Oh Christmas Tree!

This entry was posted on 19th December 2011

Whilst I embrace the idea of the whole family participating in choosing the Christmas tree, and decorating it all together by the glow of the open fire; the reality in our house is very different! I see the Christmas tree as an extension of our homes Interior décor, why would I leave the decisions in terms of colour scheme and decoration to a seven year old? Not very festive I know, however, having followed a career in Interior Design for over fifteen years, I have a reputation to consider! I do try and decorate the tree whilst the children are otherwise engaged, or take the view that I should allow them a small amount of input, I can always reposition their bauble once they have left the room! By way of compensation, the children each have their own Christmas tree in their own bedrooms, far safer, away from public view where they can express their individuality to their hearts content! For those of you who take the whole business of decoration as seriously as I do, here’s how I go about decorating our tree. Initially I would suggest deciding on a colour scheme, ideally an extension of your existing interior scheme or possibly something that contrasts well with it. There are no hard and fast rules, sometimes it is nice to incorporate the latest ‘fashion shades’ but not if it is going to ‘fight’ with everything else you have. Christmas is a time for tradition (apart from external interference on the decoration front) the classic combinations of red and gold, black and gold, black and silver are always firm favourites. Just as in an interior scheme, if you opt to use more than 2 colours, then the proportions of those colours should be varied. For example if you choose, red, something like the rich red of our Oscuro Allure Roller blinds, Oscuro Midnight and brand new Oscuro Golden Toffee Roller blind fabric; then you would want perhaps 60% red, 25% gold and 15% black. Having decided on your colour scheme, accumulate your decorations from a variety of sources, so that they are not all the same, adding interest to the finished result. Think outside the box, it is possible to utilize materials as garlands from non-related sources, as Christmas decorations. For example floristry ribbons, rolls of organza as well as the usual tinsel have been used in our house previously, or even builders hessian tape when I was going through my contemporary rustic phase! In terms of illumination, you should have plenty of lights on the tree. As a guide there should be roughly 100 mini lights per foot of tree. The lights should go on before any other decoration, taking care to distribute them evenly through the branches. I opt for white lights, but as long as lights of a single colour are used, the effect remains sophisticated. Following the lighting, should be the garland, this should overlay the lighting cable where possible. For something different try using the garlands vertically rather than horizontally. If you are using ribbon, twist it as you move downwards with it, starting from the top. Next lay out the baubles you have in terms of colour and size. The larger baubles should be used at the bottom of the tree, with smaller ones closer to the top. You may like to cluster the baubles or distribute them evenly. If you would like to try something completely different, then having baubles of the same colour in varying shades creates a great effect if you fade the baubles from the lightest version of the colour at the top to the darkest version at the bottom. An example of this colour fade can be seen within our new collection of Controliss blackout Roller blinds; from the deepest Oscuro Artisan, through Country Tweed, Yellow Ochre, Acorn, Sunburst and Pyramid to the lightest Golden Toffee! A cost effective way to create impact, is to wire 3 or 5 smaller, less expensive baubles together (odd numbers work best). Loop some fuse wire, or floristry wire through the existing loops of the baubles, at different heights to create a cluster effect. On occasion I have not used any baubles at all, but have made oversized bows with metallic floristry ribbon and graduated the sizes from top to bottom. Inserting metallic spray painted wicker decorations within a theme, be it bells, angels, reindeer or even shoes, can also work well. Once the tree is beautifully decorated, the colour scheme can be extended to your gift-wrap and ribbons for a totally designer look. A few years ago, I wrapped all of the presents in brown paper, and colour coded them according to recipient with different coloured ribbons! A step too far you may think, but Christmas is about fun after all, so express yourself and create your own designer Christmas tree. If you are really lucky you might just find a beautiful Controliss remote control blind under the Tree for you!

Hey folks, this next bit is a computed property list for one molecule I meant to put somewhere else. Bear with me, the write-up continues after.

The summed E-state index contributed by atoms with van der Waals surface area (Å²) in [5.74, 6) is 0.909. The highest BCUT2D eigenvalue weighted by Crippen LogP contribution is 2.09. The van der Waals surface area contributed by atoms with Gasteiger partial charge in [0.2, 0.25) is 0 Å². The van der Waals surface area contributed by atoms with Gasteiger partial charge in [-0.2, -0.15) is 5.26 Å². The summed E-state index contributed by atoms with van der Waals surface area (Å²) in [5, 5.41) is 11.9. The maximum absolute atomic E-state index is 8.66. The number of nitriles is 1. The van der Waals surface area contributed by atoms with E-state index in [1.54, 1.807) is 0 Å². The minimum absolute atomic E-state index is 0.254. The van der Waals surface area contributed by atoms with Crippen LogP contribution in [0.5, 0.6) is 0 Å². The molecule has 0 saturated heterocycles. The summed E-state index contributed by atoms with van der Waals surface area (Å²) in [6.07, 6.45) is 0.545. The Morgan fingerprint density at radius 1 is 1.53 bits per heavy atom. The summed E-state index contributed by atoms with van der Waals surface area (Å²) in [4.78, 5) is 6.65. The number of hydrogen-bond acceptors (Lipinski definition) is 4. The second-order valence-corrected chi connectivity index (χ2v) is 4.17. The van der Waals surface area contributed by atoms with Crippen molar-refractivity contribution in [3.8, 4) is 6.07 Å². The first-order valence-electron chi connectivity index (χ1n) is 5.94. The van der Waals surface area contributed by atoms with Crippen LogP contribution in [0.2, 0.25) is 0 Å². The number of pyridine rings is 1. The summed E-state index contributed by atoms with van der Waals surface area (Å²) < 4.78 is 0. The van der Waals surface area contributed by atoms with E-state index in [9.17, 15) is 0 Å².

This Post was posted in Interior Design and was tagged with black, blackout, blinds, Christmas, controliss, gold, interior design, red, Remote Control, roller, roller blinds, Tree